Is the coming decade going to be the one where Britain becomes more like countries in Europe where renting is the norm? Several interesting reports online today consider this.
An article in the FT quotes the Department for Communities and Local Government’s Survey of English Housing, which shows that the proportion of owner-occupied homes in England has fallen from 71 per cent in 2003 to 68.3 per cent today.
Interestingly, they also say that, the figure for older householders paying off their mortgages has increased, with the number of people owning outright, without any mortgage, rising by 1m in the years to 2008, so that now nearly half of all owner-occupiers have no mortgage. The decrease is in new buyers with mortgages.
Does this perhaps mean the owner occupiership has peaked?
- Over 1.75 million homeowners would now consider selling their home and renting compared to 12 months ago because of the housing market crash
- A third (31%) of renters state that renting gives them more freedom, without the hassle of owning their own home
- 12% of renters state they no longer aspire to the status symbol of owning their own home
Some people are therefore saying that we will become more like Germany where, say the Guardian, nearly two thirds of homes are rented. After all this used to be the case here – back in 1939, 55% of households in Britain were privately renting. In 1918 this figure was even higher at around 76%. But was this really because people preferred renting, or was it more because they could not afford to buy?
The FT article:
“average UK house prices are now nearly two and a quarter times the value they were 10 years ago, according to the Nationwide Building Society, leaving many people unable to afford to buy a property. The credit crunch – which saw house prices plummet across the UK and banks tighten their lending criteria – has exacerbated the situation, squeezing more first-time buyers out of the market”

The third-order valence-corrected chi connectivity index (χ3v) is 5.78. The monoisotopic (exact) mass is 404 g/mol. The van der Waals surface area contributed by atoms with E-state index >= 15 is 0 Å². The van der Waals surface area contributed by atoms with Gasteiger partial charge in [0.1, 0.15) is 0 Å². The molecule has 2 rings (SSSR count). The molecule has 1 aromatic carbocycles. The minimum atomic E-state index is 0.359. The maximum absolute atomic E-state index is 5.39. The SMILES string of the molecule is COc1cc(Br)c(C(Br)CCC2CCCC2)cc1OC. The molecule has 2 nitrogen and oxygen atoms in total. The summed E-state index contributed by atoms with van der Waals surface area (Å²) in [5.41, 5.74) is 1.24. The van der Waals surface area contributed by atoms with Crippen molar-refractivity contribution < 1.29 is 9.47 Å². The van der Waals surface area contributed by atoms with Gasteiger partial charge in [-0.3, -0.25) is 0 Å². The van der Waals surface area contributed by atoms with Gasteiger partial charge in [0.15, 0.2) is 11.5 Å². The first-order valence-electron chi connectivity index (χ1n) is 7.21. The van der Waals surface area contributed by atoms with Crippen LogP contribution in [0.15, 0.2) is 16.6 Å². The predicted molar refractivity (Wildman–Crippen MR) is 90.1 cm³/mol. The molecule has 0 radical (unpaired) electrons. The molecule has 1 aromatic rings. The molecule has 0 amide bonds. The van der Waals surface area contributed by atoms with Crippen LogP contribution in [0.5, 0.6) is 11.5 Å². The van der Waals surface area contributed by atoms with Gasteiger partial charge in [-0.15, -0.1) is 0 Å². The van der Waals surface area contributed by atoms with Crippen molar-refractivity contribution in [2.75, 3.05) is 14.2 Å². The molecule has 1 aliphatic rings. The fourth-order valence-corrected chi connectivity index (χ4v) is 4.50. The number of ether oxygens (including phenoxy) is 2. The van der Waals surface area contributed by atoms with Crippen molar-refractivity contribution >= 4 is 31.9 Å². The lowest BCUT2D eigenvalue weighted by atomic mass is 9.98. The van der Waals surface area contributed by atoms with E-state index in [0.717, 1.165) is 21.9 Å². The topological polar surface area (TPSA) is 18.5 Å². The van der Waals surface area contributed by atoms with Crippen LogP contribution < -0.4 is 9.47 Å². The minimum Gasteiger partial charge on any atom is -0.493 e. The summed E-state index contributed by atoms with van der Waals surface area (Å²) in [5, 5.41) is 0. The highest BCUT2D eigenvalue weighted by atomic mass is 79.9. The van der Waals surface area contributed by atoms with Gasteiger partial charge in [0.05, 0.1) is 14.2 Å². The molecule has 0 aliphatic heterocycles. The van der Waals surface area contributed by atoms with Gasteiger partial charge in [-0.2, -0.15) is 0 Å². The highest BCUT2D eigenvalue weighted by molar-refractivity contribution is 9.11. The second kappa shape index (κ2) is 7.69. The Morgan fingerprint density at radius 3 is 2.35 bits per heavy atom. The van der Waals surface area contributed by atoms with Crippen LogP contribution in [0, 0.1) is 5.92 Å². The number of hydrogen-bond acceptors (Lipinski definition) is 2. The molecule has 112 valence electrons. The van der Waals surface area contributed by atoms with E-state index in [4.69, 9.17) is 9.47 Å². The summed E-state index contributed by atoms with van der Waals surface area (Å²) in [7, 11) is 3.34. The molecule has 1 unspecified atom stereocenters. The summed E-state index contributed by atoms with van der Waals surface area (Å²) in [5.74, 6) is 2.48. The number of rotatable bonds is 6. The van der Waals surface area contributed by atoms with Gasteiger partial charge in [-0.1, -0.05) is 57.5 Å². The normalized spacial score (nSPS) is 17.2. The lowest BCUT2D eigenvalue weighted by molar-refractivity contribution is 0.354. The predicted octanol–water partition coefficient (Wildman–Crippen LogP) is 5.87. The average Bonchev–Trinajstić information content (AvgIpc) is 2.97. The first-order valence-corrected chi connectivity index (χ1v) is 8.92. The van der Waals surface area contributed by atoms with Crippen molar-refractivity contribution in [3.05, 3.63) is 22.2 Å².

But does this mean that home owning will decrease long term? James Hyman of property consultants Cluttons on this point:
“The lending criteria have changed so much that we’re probably going to see maybe as much as a five-year gap in the market where people will go back to saving again. It will probably be five years before people actually have saved enough to get back on the property ladder,” he says.
But Hyman suggests the home ownership dream is unlikely to fade away. “I just don’t see that happening. It’s in the British mindset – most people want to own their own home, it’s just likely to take them longer to make that purchase.”
The Guardian interviews several people in different situations. A renter who prefers the advantage of paying less for a better property, a financial advisor who sold at the peak of the market to rent, a long term renter, and a renter who has just bought.
The long term renter is Penny Anderson who has rented for over 20 years and writes a popular blog, Renter Girl. She says that she would love to buy, if only she could afford it, and sets out the disadvantages of renting, quoting
- the lack of security
- landlords failing to renew tenancies if you question anything
- tenants being charged spurious fees, such as for references
- tenants being thrown out if the ask for essential repairs to be done
“When you are a tenant” she says, “your house is never your home. Everything conspires to make you feel unsettled. You can’t decorate it the way you might want it to be, and woe betide you if you put a nail in the wall. I’d give anything to have the money to be able to buy my own place.”
She also points out that many rental properties, particularly those built in city centres during the property boom, are inadequate for modern living being far too small, with minimal or zero space for storage.
Anderson says that for renting to become more attractive there would need to be a change in culture.
“Tenants need to be allowed to stay for a good few years in the place they are renting, be allowed to decorate, and be treated like human beings.”
Many landlords, she suggests, consider tenants to be ‘losers’ simply because they are unable to own their own home.
My own feeling is that most people who are settled in an area (as opposed to people who are likely to move to another area within a year or so), will want to buy if possible. The main reasons why they will rent rather than buy will be financial.
What do you think? Do you think that the coming decade will bring an end to the home owning culture in Britain? Or do you think that we will become more like Germany and have a greater proportion of rented housing?